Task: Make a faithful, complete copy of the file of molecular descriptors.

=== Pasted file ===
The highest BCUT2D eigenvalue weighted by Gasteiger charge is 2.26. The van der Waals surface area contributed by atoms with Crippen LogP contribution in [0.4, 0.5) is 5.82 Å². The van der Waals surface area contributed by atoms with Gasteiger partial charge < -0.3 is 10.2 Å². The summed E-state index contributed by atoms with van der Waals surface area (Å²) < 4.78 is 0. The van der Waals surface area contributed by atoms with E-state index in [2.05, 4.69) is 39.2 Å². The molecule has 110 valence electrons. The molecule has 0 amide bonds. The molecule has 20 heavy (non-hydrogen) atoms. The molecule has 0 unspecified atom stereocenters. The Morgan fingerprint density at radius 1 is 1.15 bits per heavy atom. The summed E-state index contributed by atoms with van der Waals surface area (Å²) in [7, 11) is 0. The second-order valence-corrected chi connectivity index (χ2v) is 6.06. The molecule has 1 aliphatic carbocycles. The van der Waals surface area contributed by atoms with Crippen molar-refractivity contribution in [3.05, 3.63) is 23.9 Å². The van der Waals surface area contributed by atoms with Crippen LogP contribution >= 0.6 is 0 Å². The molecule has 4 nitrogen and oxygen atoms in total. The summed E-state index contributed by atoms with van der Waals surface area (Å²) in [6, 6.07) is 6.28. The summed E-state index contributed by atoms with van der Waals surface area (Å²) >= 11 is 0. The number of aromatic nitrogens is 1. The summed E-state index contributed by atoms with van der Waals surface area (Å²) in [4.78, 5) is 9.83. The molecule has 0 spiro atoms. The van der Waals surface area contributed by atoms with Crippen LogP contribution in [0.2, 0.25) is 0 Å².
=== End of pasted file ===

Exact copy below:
The highest BCUT2D eigenvalue weighted by Gasteiger charge is 2.26. The van der Waals surface area contributed by atoms with Crippen LogP contribution in [0.4, 0.5) is 5.82 Å². The van der Waals surface area contributed by atoms with Gasteiger partial charge < -0.3 is 10.2 Å². The summed E-state index contributed by atoms with van der Waals surface area (Å²) < 4.78 is 0. The van der Waals surface area contributed by atoms with E-state index in [2.05, 4.69) is 39.2 Å². The molecule has 110 valence electrons. The molecule has 0 amide bonds. The molecule has 20 heavy (non-hydrogen) atoms. The molecule has 0 unspecified atom stereocenters. The Morgan fingerprint density at radius 1 is 1.15 bits per heavy atom. The summed E-state index contributed by atoms with van der Waals surface area (Å²) in [7, 11) is 0. The second-order valence-corrected chi connectivity index (χ2v) is 6.06. The molecule has 1 aliphatic carbocycles. The van der Waals surface area contributed by atoms with Crippen molar-refractivity contribution in [3.05, 3.63) is 23.9 Å². The van der Waals surface area contributed by atoms with Crippen LogP contribution >= 0.6 is 0 Å². The molecule has 4 nitrogen and oxygen atoms in total. The summed E-state index contributed by atoms with van der Waals surface area (Å²) in [6, 6.07) is 6.28. The summed E-state index contributed by atoms with van der Waals surface area (Å²) >= 11 is 0. The number of aromatic nitrogens is 1. The summed E-state index contributed by atoms with van der Waals surface area (Å²) in [4.78, 5) is 9.83. The molecule has 0 spiro atoms. The van der Waals surface area contributed by atoms with Crippen LogP contribution in [0.2, 0.25) is 0 Å².